Two Methods of Hemodynamic and Volume Status Assessment in Critically Ill Patients: A Study of Disagreement

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Journal of Intensive Care Medicine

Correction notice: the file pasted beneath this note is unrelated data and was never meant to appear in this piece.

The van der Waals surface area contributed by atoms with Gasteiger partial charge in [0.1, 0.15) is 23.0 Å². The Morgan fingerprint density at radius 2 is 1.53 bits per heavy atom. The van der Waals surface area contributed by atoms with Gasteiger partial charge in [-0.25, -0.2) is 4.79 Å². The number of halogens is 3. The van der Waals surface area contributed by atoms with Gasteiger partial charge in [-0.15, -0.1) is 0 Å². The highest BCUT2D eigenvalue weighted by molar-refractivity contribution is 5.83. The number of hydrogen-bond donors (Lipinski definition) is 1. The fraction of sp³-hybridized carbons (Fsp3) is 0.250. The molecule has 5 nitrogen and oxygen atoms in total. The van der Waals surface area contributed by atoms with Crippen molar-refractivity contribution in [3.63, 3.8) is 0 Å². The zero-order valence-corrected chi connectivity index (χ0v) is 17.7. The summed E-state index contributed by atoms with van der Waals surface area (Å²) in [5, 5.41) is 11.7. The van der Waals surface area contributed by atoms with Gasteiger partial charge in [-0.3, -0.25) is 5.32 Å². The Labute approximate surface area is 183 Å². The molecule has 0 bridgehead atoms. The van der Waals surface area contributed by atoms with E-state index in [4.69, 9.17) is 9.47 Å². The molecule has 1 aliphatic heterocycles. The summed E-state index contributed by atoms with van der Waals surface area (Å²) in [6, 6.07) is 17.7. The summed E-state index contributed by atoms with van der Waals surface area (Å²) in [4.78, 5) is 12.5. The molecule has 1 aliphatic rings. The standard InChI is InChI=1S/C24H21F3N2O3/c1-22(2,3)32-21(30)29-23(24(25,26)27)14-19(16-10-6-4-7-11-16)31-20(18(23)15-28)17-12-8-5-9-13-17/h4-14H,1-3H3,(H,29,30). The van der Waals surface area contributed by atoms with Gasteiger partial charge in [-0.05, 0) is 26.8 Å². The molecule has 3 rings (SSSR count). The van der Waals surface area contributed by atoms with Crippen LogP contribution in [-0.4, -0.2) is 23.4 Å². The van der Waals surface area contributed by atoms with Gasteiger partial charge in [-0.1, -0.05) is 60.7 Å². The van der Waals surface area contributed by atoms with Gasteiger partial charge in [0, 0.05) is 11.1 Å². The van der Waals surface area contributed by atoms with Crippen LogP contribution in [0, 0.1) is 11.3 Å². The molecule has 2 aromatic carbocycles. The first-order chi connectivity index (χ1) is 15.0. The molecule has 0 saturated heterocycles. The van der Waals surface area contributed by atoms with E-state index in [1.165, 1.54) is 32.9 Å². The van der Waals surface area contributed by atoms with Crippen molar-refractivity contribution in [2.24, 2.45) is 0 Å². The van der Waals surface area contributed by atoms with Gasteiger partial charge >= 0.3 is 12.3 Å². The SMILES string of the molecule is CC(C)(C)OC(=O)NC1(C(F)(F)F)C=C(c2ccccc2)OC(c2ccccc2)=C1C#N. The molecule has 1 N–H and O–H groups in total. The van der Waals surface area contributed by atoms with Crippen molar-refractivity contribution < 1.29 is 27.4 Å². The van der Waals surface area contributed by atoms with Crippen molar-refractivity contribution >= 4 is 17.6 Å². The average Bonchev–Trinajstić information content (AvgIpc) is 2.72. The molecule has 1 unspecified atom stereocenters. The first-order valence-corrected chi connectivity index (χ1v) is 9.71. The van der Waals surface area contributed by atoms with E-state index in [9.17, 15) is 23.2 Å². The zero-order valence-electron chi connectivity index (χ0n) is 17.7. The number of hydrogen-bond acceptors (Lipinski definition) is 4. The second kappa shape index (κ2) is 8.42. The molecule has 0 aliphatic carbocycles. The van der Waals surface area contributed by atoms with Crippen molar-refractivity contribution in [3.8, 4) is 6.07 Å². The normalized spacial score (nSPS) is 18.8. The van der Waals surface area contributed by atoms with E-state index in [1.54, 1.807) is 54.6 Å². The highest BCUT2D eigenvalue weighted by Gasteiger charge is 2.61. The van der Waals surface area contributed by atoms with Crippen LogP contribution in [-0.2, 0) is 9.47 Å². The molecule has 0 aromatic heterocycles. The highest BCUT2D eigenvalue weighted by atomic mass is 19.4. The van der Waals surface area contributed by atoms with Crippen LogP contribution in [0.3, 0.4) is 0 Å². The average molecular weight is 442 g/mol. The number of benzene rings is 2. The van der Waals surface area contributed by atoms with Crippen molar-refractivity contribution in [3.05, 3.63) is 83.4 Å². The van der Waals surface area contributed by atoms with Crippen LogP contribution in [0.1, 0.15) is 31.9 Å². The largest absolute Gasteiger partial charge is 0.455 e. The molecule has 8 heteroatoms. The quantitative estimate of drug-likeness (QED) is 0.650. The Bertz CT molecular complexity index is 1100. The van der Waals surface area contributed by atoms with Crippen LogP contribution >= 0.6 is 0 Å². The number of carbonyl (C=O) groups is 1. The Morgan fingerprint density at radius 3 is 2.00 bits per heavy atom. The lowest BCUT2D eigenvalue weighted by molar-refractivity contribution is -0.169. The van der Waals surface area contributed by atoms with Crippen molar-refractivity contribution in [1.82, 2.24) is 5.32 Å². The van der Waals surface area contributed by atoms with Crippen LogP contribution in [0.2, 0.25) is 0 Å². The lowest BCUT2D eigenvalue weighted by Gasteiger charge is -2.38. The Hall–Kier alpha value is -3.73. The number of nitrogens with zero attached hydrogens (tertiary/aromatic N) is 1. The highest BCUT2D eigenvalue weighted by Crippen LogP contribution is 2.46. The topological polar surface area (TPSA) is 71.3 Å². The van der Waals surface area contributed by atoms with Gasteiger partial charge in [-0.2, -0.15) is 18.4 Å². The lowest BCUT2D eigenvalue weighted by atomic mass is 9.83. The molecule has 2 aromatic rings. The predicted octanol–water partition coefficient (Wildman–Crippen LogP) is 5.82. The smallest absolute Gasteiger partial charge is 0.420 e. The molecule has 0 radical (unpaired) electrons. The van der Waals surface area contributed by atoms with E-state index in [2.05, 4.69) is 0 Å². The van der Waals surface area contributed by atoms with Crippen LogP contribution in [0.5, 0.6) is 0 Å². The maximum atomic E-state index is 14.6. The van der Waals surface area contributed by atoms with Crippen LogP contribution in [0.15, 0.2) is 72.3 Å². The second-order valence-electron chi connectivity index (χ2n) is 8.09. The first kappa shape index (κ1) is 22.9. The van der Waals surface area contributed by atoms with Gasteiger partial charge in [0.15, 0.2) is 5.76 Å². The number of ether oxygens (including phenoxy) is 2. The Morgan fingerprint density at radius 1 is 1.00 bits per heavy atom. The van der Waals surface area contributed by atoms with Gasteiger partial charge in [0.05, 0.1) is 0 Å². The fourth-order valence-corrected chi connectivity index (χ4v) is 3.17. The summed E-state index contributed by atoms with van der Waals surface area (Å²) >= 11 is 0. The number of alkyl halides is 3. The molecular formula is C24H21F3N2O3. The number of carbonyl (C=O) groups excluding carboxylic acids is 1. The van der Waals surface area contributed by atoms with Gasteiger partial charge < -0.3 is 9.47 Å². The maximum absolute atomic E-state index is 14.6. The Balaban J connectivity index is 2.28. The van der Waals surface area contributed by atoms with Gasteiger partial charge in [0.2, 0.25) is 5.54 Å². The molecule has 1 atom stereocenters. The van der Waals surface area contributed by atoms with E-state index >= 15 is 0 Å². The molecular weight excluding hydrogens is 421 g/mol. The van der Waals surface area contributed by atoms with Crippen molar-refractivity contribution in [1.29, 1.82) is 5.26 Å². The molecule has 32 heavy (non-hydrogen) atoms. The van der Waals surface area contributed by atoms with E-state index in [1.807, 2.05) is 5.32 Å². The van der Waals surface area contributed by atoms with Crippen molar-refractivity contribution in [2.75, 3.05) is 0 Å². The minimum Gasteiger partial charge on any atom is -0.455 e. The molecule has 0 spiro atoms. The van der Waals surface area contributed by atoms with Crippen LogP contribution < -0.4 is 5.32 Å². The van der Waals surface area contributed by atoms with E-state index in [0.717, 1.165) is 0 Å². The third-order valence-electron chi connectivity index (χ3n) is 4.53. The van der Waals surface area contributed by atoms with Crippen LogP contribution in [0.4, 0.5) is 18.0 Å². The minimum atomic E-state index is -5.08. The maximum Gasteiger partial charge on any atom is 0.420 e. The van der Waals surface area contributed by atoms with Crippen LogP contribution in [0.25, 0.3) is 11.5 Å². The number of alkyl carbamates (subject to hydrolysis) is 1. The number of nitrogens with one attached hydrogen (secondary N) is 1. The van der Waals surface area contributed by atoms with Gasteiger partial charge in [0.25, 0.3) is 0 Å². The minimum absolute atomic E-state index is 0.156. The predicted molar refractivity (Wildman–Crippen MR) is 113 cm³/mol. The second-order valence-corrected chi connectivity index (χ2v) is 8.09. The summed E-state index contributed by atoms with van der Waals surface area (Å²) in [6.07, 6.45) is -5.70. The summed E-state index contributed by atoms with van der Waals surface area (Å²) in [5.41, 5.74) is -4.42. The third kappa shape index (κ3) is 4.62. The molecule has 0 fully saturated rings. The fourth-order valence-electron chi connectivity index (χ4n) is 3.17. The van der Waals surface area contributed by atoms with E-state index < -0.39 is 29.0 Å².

Introduction: The invasive nature and potential complications associated with pulmonary artery (PA) catheters (PACs) have prompted the pursuit of less invasive monitoring options. Before implementing new hemodynamic monitoring technologies, it is important to determine the interchangeability of these modalities. This study examines monitoring concordance between the PAC and the arterial waveform analysis (AWA) hemodynamic monitoring system. Methods: Critically ill patients undergoing hemodynamic monitoring with PAC were simultaneously equipped with the FloTrac AWA system (both from Edwards Lifesciences, Irvine, California). Data were concomitantly obtained for hemodynamic variables. Bland-Altman methodology was used to assess CO measurement bias and κ coefficent to show discrepancies in intravascular volume. Results: Significant measurement bias was observed in both CO and intravascular volume status between the 2 techniques (mean bias,'1.055 ± 0.263 liter/min, r = 0.481). There was near-complete lack of agreement regarding the need for intravenous volume administration (κ = 0.019) or the need for vasoactive agent administration (κ = 0.015). Conclusions: The lack of concordance between PAC and AWA in critically ill surgical patients undergoing active resuscitation raises doubts regarding the interchangeability and relative accuracy of these modalities in clinical use. Lack of awareness of these limitations can lead to errors in clinical decision making when managing critically ill patients.

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